‘Twas dark midnight; the good spirits had all left the earth; the Indians’ hearts were dark; there was no light in them, but fire-water. The pale face held the pen in the Indians’ hand, guiding it until their names were written. They wished; Mosholeh Tubbee wished one big pile gold money, and one gold measure of the sun (watch); Laflour (Laflore) one silver fine carriage, such as the big men at the white house have; plenty money too. When morning came, and the good spirits returned on the rays of the morning sun, then they very sorry; they go and say Pale-face, give me back my word, and take these monies; I have ruined my people. But pale face laughed; be no give it back, he too glad. Then chiefs very shamed, very sorry; they no want council. Their people hear, they no believe; they hear again and again, then they believe, then they mourn, and lament. They no fight like our brothers here; they bowed their heads in deep sorrow, and called their people together to listen, while they talked.’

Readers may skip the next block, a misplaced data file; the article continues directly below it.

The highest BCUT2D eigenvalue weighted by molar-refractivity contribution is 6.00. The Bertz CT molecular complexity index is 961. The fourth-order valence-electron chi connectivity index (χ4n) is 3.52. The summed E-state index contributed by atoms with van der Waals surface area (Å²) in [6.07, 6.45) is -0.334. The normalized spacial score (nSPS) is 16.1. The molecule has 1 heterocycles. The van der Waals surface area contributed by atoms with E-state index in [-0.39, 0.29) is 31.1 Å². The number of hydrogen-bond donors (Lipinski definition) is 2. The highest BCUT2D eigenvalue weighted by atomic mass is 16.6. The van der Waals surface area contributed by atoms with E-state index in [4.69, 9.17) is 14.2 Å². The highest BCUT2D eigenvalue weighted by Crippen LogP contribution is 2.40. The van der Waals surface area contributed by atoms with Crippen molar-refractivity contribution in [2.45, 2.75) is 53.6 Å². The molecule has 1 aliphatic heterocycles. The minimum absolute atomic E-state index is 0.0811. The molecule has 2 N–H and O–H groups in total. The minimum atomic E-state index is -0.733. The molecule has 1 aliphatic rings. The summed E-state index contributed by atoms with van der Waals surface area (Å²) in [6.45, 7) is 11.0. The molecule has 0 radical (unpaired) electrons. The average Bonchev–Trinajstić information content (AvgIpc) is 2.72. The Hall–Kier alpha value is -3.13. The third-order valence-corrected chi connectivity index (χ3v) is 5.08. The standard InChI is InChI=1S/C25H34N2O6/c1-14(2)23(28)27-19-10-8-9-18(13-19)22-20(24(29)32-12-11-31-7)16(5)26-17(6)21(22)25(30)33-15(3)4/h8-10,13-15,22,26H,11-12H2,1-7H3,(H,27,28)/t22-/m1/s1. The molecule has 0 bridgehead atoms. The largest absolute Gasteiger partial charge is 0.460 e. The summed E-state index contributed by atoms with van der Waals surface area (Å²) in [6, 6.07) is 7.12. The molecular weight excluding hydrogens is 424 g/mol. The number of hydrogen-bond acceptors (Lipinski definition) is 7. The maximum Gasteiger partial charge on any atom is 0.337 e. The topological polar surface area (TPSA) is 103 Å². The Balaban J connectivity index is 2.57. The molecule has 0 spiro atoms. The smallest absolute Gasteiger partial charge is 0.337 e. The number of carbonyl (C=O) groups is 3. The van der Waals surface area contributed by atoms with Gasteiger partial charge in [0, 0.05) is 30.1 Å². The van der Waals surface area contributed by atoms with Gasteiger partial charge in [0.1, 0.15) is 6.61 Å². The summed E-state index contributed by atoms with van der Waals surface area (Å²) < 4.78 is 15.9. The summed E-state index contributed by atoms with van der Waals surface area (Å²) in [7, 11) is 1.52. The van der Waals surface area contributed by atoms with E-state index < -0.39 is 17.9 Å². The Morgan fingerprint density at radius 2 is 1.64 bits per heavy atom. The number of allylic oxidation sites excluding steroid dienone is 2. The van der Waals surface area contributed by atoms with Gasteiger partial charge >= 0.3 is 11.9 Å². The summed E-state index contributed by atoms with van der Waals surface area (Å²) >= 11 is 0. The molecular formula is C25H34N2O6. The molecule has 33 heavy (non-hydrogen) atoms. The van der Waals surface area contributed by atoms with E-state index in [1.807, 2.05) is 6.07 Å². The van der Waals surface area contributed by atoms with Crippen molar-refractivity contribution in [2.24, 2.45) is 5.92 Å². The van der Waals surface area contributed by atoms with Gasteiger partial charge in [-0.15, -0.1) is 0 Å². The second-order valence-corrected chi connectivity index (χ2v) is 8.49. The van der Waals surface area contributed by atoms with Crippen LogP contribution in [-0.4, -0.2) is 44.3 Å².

We all signified a desire to hear more, as the old man concluded by saying, I remember many of their words. He began by saying, the Choctaw Chief said, ‘I am glad so many of you have come to sit for the last time where our forefathers sat; are your ears open to hear the words of your councilors? for here our council fire blazed high many, many moons ago; here our forefathers lit and smoked the pipe of peace with my friends. Not only the pipe was lit here by them but the heart was warmed up with kindly feelings for their own people, and their pale-faced friends were not forgotten; for we have ever been friends. Not the blood of the pale-face can be found with the Choctaw; but our warriors have numbered with him in his battles; for this, other tribes have hated us, and called us women, who loved the pale-face more than their own race. But he was the friend of our forefathers of whom we have just spoken; they are shades, yet their ears are not shut; but they hear and pity their children; and now while we are here, the wind which we feel on our cheeks is their breath, and the gentleness before the heavy rain, yes, and the bright dew drops kiss it up, for it is their tears. A stranger might wonder why they are shed, but ye already know. Ye know that the pale-faces foot hath been among us and left its print here; we know that soon after he came to us, he said he came a messenger of peace from the Great Spirit; that we did not worship him well, consequently he was not pleased with us, and had sent him to teach us to worship him better. He said he was our friend; and could we do less than to warm him and give him meat? His words were good; his councils were great; we loved him. Many of us have received his religion, who do not yet return. His brethren came and dwelt near us, teaching us many things; but no sooner had he done exulting in the successful accomplishment of his plans, than he (shall I say he?) O! was it he, or his brother that begrudged us our home’s here on the loved Mississippi; brothers was not the pale-face honest, but his eyes are large. Not satisfied with the broad lands on the shores of the Atlantic, and great lakes and rivers, which the Indian has relinquished as he was driven back step by step; yes, in many of their former homes there is not scarce a wigwam remaining to send forth its smoke to the sun upon the breath of the Great Spirit. No, they have travelled westward, though they sometimes journey there to visit the former hunting grounds and burial places of their forefathers. Does this unsatisfied appetite arise in man from that civilization which we have invented among us? Is it through that source? We have hoped that feelings of a different nature should arise from this source.